Bishop John Chane and Imperial Pluralism
The Rev. Leander S. Harding, Ph.D.
“I think it’s really very dangerous when someone stands up and says: ‘I have the way and I have the truth and I know how to interpret holy scripture and you are following what is the right way,'” he said “It’s really very, very dangerous and I think it’s demonic.” Bishop of Washington, John Chane as quoted in the English newspaper The Guardian.
This is from an interview in which the bishop of Washington was commenting on the crisis in the Anglican Communion and the charge by Anglican traditionalists that many bishops in The Episcopal Church have simply departed from the Apostolic faith.
John Chane charges the traditionalists with the crime of certainty. This is a commonplace. It is a corollary of the reigning intellectual culture among the intellectual elites of the West. It is a consequence of the dogmas of post-modernism. It is based on the conviction that there is very little that can be known with certainty, perhaps just a very few “facts” of science, perhaps not even them. The dogma at work here is the ironic post-modern dogma of the certainty of uncertainty. Consequently according to this post-modern dogma, to claim certainty in the area of beliefs and values is immoral and especially so given the huge variety of religious and philosophical options. The high dudgeon of the well educated university grad schooled in the dogmas of post-modernism is reserved for anyone who has the audacity to claim certainty in the area of religion, morals and beliefs. This is seen by people such as John Chane as an example of immorality and trying to force your beliefs on others. People who are morally and religiously certain create alarm. They are in Bishop Chane’s words, dangerous.
This protest against certainty claims the moral high ground and sounds on the surface as though it is based on a generous tolerance. This supposed moral protest in the name of tolerance needs to be unmasked as exactly the opposite, the dismissive and marginalizing rhetoric of the powerful who seek to protect their own agenda from critique on the grounds of any transcendent authority. It is precisely an attempt to force your beliefs on others before any argument is engaged by virtue of the way in which the rules of discussion are established. It is saying, in effect, ” before we talk you must agree that your beliefs and values are the sort of thing that I say they are and I say they can never be more than one opinion among others. If we are to talk, you must give up all your truth claims before you come to the table. With regard to the rules of the table, I will be the final referee.”
Lesslie Newbigin has brought forward a devastating critique of this pretended stance of tolerance. Newbigin identifies one of the foundational myths of contemporary pluralism in the parable of the blind men and the elephant. A group of blind men so the story goes are exploring an elephant by touch. One feels the tail and says the elephant is like a rope and one feels the leg and says the elephant is like a tree and one feels the ear and says the elephant is like a large leaf. Each has a piece of the truth. No one of them has it all. To apply the parable to our current controversy, many in The Episcopal Church see the protest of traditionalist Anglicans as an attempt by one of the blind men to make his perspective the one authoritative perspective and thus a power play and an immoral case of over-reaching. Lesslie Newbigin points out that there is a problem with this parable. The parable is told from the point of view of the King and his courtiers who take in the whole scene. The parable is told from the point of view of a supposedly neutral observer who is able to see the partial and limited nature of all other perspectives from the vantage point of the one perspective which is not subject to any critique. The parable is told from the imperial point of view. The teller of the parable adopts the pose of tolerance but this is surface camouflage behind which the King asserts the right to relativize and marginalize all other claims to truth but his own. Of this Newbigin says, “In a pluralist society such as ours. . .any claim to announce the truth about God and his purpose for the world, is liable to be dismissed as ignorant, arrogant, dogmatic. We have no reason to be frightened of this accusation. It itself rests on assumptions which are open to radical criticisms, but which are not criticized because they are part of the reigning plausibility structure.” (Gospel in a Pluralist Society, page 10.)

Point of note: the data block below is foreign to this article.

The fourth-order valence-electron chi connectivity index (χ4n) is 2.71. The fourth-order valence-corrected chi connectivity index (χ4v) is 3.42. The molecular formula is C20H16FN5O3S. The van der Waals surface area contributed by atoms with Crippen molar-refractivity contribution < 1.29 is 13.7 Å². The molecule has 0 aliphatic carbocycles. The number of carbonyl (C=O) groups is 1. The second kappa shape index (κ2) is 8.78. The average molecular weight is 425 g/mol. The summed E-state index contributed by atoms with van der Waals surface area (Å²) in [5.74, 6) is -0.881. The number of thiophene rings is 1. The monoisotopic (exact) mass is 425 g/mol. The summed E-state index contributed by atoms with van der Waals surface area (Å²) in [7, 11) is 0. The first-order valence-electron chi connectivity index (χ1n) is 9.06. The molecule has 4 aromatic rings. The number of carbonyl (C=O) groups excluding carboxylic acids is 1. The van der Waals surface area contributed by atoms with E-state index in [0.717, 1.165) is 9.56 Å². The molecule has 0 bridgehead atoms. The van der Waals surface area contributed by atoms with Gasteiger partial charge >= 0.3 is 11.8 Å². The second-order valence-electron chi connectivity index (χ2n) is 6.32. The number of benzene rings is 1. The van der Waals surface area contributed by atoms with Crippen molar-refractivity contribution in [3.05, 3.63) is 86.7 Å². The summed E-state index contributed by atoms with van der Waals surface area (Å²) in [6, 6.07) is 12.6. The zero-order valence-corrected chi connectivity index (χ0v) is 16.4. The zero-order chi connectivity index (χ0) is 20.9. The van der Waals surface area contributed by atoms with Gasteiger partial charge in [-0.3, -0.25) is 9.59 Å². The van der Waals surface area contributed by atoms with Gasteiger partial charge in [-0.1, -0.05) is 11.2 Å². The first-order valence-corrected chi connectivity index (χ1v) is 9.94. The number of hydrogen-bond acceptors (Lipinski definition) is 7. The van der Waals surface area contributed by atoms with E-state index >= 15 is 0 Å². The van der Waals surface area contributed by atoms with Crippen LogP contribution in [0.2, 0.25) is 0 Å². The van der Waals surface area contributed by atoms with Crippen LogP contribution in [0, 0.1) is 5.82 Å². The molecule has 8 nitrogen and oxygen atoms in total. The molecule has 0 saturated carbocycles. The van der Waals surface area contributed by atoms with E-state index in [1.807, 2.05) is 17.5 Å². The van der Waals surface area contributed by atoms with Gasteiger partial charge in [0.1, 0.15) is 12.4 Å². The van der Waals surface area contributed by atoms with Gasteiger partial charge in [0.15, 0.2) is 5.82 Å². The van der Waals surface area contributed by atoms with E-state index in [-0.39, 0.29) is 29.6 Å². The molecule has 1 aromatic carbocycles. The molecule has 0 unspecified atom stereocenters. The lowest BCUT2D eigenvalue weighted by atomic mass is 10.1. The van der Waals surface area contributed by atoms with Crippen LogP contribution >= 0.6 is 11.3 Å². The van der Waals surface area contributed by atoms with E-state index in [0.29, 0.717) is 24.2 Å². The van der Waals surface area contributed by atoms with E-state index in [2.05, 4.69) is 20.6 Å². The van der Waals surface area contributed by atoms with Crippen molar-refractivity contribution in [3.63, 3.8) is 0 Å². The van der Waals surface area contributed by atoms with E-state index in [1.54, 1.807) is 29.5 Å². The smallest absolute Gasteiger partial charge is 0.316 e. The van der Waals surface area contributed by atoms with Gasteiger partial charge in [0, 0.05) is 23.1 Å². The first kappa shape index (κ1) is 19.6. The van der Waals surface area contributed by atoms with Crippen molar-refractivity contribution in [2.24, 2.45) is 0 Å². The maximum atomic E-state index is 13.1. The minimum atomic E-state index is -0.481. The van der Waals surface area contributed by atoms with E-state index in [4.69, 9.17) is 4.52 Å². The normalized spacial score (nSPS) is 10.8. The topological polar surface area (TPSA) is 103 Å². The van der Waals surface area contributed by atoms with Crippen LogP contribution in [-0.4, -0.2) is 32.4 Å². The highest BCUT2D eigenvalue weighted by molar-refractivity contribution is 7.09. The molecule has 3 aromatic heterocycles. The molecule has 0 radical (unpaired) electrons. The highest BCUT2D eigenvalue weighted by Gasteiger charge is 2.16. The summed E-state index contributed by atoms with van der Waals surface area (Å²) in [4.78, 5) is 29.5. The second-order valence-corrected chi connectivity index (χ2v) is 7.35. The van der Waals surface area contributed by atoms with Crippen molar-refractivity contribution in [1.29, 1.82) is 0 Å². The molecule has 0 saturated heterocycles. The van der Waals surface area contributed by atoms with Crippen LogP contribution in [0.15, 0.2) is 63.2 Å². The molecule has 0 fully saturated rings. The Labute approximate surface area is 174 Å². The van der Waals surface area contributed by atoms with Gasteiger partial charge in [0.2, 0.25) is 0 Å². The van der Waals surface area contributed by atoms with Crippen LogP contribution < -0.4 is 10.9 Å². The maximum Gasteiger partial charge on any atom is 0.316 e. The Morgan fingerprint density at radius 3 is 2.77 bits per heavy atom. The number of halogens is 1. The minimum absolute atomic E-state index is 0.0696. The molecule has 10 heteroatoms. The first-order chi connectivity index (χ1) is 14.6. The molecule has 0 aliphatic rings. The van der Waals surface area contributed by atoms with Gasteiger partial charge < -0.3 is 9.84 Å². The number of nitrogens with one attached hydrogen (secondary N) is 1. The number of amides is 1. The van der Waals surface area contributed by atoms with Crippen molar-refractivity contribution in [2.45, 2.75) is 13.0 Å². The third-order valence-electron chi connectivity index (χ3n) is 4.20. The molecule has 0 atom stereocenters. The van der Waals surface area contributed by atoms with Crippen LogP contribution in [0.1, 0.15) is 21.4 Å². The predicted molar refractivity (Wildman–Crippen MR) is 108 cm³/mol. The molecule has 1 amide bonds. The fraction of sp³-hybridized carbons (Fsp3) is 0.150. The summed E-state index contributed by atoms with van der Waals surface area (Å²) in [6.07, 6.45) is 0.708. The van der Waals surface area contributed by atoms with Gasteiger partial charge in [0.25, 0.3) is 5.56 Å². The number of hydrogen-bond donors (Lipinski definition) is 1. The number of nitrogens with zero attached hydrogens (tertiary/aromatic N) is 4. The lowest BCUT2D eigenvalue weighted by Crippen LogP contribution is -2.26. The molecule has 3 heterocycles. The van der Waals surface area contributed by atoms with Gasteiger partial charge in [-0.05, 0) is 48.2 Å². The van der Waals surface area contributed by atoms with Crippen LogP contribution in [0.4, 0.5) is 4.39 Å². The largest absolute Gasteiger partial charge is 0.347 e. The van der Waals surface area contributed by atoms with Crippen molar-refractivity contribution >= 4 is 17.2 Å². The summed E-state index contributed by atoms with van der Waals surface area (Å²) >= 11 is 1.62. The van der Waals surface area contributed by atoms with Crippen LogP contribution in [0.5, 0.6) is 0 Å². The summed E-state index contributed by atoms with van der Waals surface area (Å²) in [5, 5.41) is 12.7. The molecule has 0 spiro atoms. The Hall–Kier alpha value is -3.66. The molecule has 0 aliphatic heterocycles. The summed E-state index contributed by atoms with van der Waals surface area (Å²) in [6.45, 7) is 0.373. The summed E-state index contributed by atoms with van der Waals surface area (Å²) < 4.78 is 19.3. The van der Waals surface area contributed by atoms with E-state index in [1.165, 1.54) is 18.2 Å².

Bishop Chane’s protest sounds high minded and tolerant but it is in reality the rhetoric of the despot who is beyond rebuke. I do not ascribe a calculating mentality to the bishop in this but the words quoted in the Guardian are nonetheless words which express an imperial pluralism. Having once dismissed his opponents, Bishop Chane will immediately turn and announce his agenda for revision of the inherited moral teaching of the church as a “Gospel imperative.”
Now the question is this: to whom shall we turn when issues are disputed; to the whole Christian dogmatic and moral tradition of the last 2000 years or to the dogmas of skepticism and nihilism of the current Western intellectual elites?